I am Chris Morgan. (I hope you had already grasped that fact.)
I live in Melbourne, Australia.
The most important thing about me is that I am a Christadelphian (please ask me about it). What follows is merely how I spend some of the rest of my time and is very distinctly of secondary importance in my life.
- In recent times (since mid-2013) I’ve loved working in Rust.
- I like Python (for just about anything).
- I like Django (for web‐based things).
- I use Vim. (I was fortunate to grow up with a Dad who used it. Now I know it better than him.)
- I use Arch Linux primarily.
- I like working in HTML and CSS.
- I’m delighted not to have to support IE6–8. By the time you get to IE9, it’s mildly OK, but still…
- I like Firefox. (Chrome simply doesn’t meet my requirements, though I’ve used it a fair bit.)
- I dabble in graphical and icon design and enjoy it, though I lack a certain amount of artistic skill, which can be frustrating.
- I care about interface design, user interaction, user experience and such things.
Oh, by the way: I speak and write en_AU by default, though I can switch to writing en_US without difficulty.
Over time, I’ve worked on quite a few projects. Here are some of the more notable ones.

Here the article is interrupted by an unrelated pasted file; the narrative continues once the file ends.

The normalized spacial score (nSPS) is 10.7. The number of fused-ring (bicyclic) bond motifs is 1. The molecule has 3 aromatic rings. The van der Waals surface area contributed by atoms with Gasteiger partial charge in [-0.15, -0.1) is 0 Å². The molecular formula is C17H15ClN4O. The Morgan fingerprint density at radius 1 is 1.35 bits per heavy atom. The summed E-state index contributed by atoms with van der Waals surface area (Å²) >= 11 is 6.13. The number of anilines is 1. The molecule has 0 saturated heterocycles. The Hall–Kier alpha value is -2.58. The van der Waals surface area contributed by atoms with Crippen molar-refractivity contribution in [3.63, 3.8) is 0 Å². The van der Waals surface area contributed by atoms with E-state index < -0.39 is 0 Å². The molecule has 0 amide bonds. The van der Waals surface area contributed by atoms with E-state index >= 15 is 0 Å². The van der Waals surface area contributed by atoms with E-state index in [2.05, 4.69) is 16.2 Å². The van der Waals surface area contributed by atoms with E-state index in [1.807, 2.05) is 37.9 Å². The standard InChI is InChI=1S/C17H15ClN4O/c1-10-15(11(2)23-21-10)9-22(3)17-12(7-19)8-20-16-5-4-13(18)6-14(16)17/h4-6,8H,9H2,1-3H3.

A very interesting language; I’ve been working with it quite a lot recently. It’s supplanted Python for various things that I do.
The most important features to me have been its speed and safety, both features in which Python is lacking. Plus, the community is simply awesome.
(I’m really not doing it justice in this brief few sentences!)
Rust looked to be the ideal language for my grand vision of a web framework (more details coming soon), but it didn’t have any HTTP server library. So I’ve been getting to write that part first! (There are both pros and cons to this, but overall it’s a pro.)
This wasn’t the first HTTP library to be written for Rust, but I think it was the first serious HTTP library. It rapidly become the de facto HTTP library for Rust, with most notably Servo using its HTTP client functionality.
Due to architectural limitations, I went to rewrite it from scratch as Teepee; things muddled along hither and thither thereafter, with Teepee remaining in use for experimentation but another project by others, Hyper, being what people tend to use.
In the past, I was heavily involved with PortableApps.com, as a developer and administrator; I developed and maintained a number of applications there. My most notable contribution was the PortableApps.com Launcher, which made making apps portable enormously easier and far less prone to having bugs. (Formerly, a custom script was written for each app, with a lot of copying and pasting. This led to a very high number of bugs. The PortableApps.com Launcher, on the other hand, has had remarkably few bugs found in it—far fewer than I expected, with only one or two notable ones.)
I am no longer particularly connected with PortableApps.com as I have little need of it myself, using Windows only very rarely. I still keep somewhat in touch with what’s happening there, though, and use PortableApps.com software whenever required to use Windows.